By Andy Hatton
Nearly everyone involved in a recent survey of residents have identified a noise nuisance from the Martha Mine but only two say they want the mine shut down.
Information gathered in the Waihi Advocacy Services survey in 2001 has been collated.
Over 50 people from 21 streets have participated with the predominantly effected area Roycroft Street, Newman Street, Slevin Street, Moresby Avenue and Walmsley Road. Residents in Buller Street, Donnelly Street, Mataura Road, Moore Street, Knowles Crescent, Featon Road and even Margaret Street have also filled in forms
One from Brickfield Road, filled in before the evacuation, identifies house movement and cracks in concrete paving.
Almost all (49) cite noise nuisance with dust and blasting vibrations a predominant concern.
Thirty-eight homes have a problem with dust with a need for continual cleaning of homes both inside and out.
Thirty-four residents want to see blasting levels reduced so as not to shake their homes on a regular basis.
Worries about property devaluation and the likelihood of being able to sell affect 34 people and seven have already found their homes unsaleable. Three have been told by real estate agents that it is due to their proximity to the mine. Seven want their houses bought and feel the company should be obligated to buy their homes.
Twenty seven have health concerns with breathing difficulties, coughs, stress and sore eyes, 42 have laid complaints with Waihi Gold or the council, 21 have reported cracking, seven of them specifically wanted the damages fixed, 12 say they want the company’s hours of operation reduced, nine believe they have house and ground movement, nine were irritated by night noise i.e. maintenance. Four complained about noise and dust from the tailings disposal area, three people want council installed monitors for noise and blasting, Two people want to see the consents revisited and compensation for loss of quality of life, two people want to see the mine closed and one wants LIMS reports to show intended mining activities.
In some areas the noise is reported as being constant, intolerable and intrusive especially with the hours of operations. 6 days a week, 12 hrs per day. Council records show the mine is regularly operating on and, occasionally over, the maximum limits allowed by the consents. Some had laid official complaints but most did not realize they could complain to council. All were skeptical that it would make any difference
Dust is also a nuisance all around the pit, depending on the weather conditions, with residents as far away as Banks Street heavily affected.
Several homes had obvious cracks and reported movement during blasting. On occasions when monitors were installed, readings showed blasts within the consent limits. Many did not think it was worth putting their houses on the market.
Collette Spalding and Peter Joyce from Waihi Advocacy Services met recently with Waihi Gold resident manager David Ingle and staff members Doreen McLeod and Linda Willoughby. Russell Street resident and sound expert Dick Bing and Günter Bobsien from Ohinemuri Earthwatch, were also present.
The company out lined the progress they had made on issues raised at a meeting in November. They have undertaken a number of measures to help keep their operations more environmentally friendly.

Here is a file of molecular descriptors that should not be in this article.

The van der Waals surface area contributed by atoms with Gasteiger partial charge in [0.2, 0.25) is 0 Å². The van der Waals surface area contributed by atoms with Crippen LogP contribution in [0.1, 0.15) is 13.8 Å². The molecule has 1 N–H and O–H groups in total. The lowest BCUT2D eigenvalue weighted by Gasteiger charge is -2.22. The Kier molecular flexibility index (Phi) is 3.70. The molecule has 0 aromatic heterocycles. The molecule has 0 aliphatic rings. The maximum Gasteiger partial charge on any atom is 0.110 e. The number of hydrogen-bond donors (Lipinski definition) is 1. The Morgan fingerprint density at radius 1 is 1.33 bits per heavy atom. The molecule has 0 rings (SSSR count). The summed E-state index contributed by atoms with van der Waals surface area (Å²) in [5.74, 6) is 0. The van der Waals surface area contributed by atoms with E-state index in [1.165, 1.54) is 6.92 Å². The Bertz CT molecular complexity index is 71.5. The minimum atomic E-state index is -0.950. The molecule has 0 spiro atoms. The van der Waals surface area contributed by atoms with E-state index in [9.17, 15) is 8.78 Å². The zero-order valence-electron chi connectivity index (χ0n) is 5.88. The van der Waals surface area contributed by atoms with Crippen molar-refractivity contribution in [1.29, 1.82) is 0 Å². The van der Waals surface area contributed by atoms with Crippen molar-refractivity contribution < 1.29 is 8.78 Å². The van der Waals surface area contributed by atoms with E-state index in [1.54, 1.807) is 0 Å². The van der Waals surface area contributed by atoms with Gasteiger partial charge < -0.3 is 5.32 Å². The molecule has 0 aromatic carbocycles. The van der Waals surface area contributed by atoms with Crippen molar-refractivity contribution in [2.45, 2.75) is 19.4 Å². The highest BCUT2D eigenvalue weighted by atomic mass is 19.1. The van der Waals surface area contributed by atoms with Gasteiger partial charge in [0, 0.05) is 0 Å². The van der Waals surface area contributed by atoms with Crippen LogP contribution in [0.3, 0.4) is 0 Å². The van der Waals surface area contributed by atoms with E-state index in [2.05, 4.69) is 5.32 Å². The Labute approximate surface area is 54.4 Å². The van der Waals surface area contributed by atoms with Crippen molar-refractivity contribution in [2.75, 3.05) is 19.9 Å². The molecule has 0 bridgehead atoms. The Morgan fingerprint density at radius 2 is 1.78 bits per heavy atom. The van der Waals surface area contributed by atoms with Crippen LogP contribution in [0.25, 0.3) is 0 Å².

Noise was being assessed by consultants, particularly truck noise, conveyer belt, and jaw crusher areas. One truck has had baffles installed and will also be lagged with extra material in an attempt to lessen noise further. Several alternate systems have been trailed to replace the reversing beeper noise. With the mine manager assuring those present that possible high costs would not be an issue if he felt it would reduce noise substantially.
Dust has been collected from a Slevin St property and sent away for analysis. The results would take several weeks to be returned but were believed to have high organic matter.
A blasting expert was visiting Waihi Gold and offered some advice for new trials to reduce blasting vibrations for residents.
Collette Spalding says residents will be re-surveyed in about three months time to see how well the company’s mitigation measures have worked.
There were 61 surveys returned from 21 streets
1. There are 49 affected by noise,
concerned with the length of time it operates and they
9 were irritated by night noise i.e. maintenance also want to see noise reduced
2. 38 have a problem with dust. Want to see it reduced, continual cleaning of homes both inside and out
3. 34 blasting vibrations and want to see blasting levels reduced so as not to shake their homes on a regular basis
4. 34 worried about devaluation of their property and the likelihood of being able to sell it, seven already have found their homes unsaleable, three told by real estate agents that it is due to their proximity to the mine. Seven want their houses bought, feel the company should be obligated to buy their homes.
5. 27 have health concerns, breathing difficulties, coughs, stress and sore eyes
have complained to Waihi GM Company to Doreen McLeod
42 complaints laid to both
7. 17 have complained to the council
8. 21 homes have reported cracking, seven of them specifically wanted the damages fixed
9.Twelve say they want the company’s hours of operation reduced.
10. Nine believe they have house and ground movement.
10. Four complained about noise and dust from the tailings disposal area
11. Three people want council installed monitors for noise and blasting.
12.Two people want to see the mine closed
13. Two people want to see the consents revisited and compensation for loss of quality of life.
14. One wants LIMS reports to show intended mining activities.
Waihi Gold Company has indicated that they are in the process of experimenting with several options that will help reduce affects.
We will re-survey residents in
three months from now to see if any of the measures they
have taken have improved residents